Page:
This article reports a case of ACTH-producing thymic carcinoid with metastasis to the large pudendal lip after resection. A 26-year-old woman was admitted to our hospital because of hypertrichosis and moon face. The endocrinological examination revealed high plasma ACTH and serum cortisol levels, and Cushing syndrome was present. On CT scan, an anterior mediastinal tumor was detected. The tumor was totally resected with lymph node dissection through median stenotomy. Histologically, the tumor consisted of atypical thymic carcinoid with ACTH-production. After resection, clinical symptoms disappeared and ACTH and cortisol levels were normalized. The first recurrence involved the labia majora 15 months after surgery. The tumor was resected, and diagnosed as metastatic atypical thymic carcinoid histologically. ACTH-producing thymic carcinoid is extremely rare and its characterization is unclear. To date, there have been 15 reports regarding this tumor in Japan, and a collective review of this tumor was made.
We examined 5 cases of catamenial pneumothorax patients out of 43 female pneumothorax patients we operated on since 1982 to 1999. All patients had been subjected to thoracoscopic operation. 4 patients had right pneumothorax and we found many little sized fistulas on diaphragm. In 3 of 4 patients who had diaphragmatic fistulas we closed the fistulas to the extent possible. We performed pleurodesis therapy in all cases and pseudomenopausal (GnRH antagonist) therapy for 4-6 months in 4 cases postoperatively. When we suspect catamenial pneumothorax, we do not hesitate to recommend thoracoscopic operation. If catamenial pneumothorax is diagnosed, we should close any diaphragmatic fistulas and perform pleurodesis and GnRH antagonist therapy.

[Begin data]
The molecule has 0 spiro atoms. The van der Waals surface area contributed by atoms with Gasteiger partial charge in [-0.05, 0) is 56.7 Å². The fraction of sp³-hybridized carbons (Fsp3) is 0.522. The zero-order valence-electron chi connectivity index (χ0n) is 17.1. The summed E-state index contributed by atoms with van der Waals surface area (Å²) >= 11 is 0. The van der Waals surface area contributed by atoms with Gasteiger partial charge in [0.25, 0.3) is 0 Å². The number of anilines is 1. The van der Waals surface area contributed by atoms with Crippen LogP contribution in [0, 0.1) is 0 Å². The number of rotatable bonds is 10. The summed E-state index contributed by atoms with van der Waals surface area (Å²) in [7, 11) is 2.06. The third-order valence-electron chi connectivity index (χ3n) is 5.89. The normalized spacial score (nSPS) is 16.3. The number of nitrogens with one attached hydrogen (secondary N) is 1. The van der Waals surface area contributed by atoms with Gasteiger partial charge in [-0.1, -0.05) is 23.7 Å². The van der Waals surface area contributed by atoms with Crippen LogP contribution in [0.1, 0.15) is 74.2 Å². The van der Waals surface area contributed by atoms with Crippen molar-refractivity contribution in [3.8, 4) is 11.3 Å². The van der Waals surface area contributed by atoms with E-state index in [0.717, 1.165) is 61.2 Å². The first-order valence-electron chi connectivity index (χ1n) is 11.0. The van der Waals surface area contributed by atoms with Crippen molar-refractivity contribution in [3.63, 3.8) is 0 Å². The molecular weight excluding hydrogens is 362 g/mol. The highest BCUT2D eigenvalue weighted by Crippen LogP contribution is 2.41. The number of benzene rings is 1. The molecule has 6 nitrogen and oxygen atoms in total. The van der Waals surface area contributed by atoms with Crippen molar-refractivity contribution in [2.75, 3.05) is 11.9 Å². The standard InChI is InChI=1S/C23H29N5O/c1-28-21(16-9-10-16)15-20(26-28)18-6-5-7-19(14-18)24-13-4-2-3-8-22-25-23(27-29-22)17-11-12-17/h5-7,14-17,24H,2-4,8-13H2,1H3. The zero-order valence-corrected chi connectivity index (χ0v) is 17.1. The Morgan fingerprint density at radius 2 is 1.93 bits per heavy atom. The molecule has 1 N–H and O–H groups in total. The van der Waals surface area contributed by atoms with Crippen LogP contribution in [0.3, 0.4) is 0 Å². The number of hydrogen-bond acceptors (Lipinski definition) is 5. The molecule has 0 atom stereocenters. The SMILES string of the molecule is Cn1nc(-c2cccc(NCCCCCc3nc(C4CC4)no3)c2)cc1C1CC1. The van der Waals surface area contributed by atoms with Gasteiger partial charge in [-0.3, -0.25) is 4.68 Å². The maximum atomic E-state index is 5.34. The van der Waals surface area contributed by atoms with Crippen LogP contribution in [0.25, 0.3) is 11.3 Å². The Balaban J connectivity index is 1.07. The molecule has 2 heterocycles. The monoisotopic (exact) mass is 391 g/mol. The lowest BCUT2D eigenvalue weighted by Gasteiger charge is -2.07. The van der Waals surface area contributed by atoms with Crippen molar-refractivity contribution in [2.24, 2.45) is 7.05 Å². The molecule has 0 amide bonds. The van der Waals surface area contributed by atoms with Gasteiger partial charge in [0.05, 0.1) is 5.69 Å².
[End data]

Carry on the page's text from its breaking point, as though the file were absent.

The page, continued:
A 72-year-old woman with persistent idiopathic thrombocytopenic purpura visited our hospital because of an abnormal shadow on chest computed tomographic scan which showed a ground glass attenuation located in the S3 suggesting well differentiated adenocarcinoma of the lung. Because marked thrombocytopenia (0.9×104/mm3) was found on admission, we did not perform transbronchial lung biopsy or transthoracic needle biopsy for definitive diagnosis to avoid severe bleeding. After platelet counts increased to 8.8×104/mm3 following Preoperative high dose intravenous gammaglobulin therapy (400 mg/kg/day for 5 days), right upper lobectomy could be done with minimal blood loss. There were no postoperative complications such as bleeding. Preoperative high dose intravenous gammaglobulin therapy is useful in the lung cancer patient with idiopathic thrombocytopenic purpura to maintain a sufficient platelet count for achieving an uneventful course during the perioperative period.
A 72-year-old man with von Recklinghausen's disease before was urgently admitted to our hospital because of acute cardiopulmonary insufficiency. Several months prior to admission, he was not able to assume the supine position. Abnormal shadows on his chest X-ray and CT films revealed that a huge tumor compressed his heart and right lung. The tumor was surgically removed via a median sternotomy incision. The resected tumor was diagnosed as a solitary fibrous tumor by histopathological and immnohistochemical analyses using antibodies for CD34, NSE, Vimentin, S-100, Desmin, AE1/AE3 and α-smooth muscle actin. His postoperative course was satisfactory and he left our hospital 3 weeks after the operation.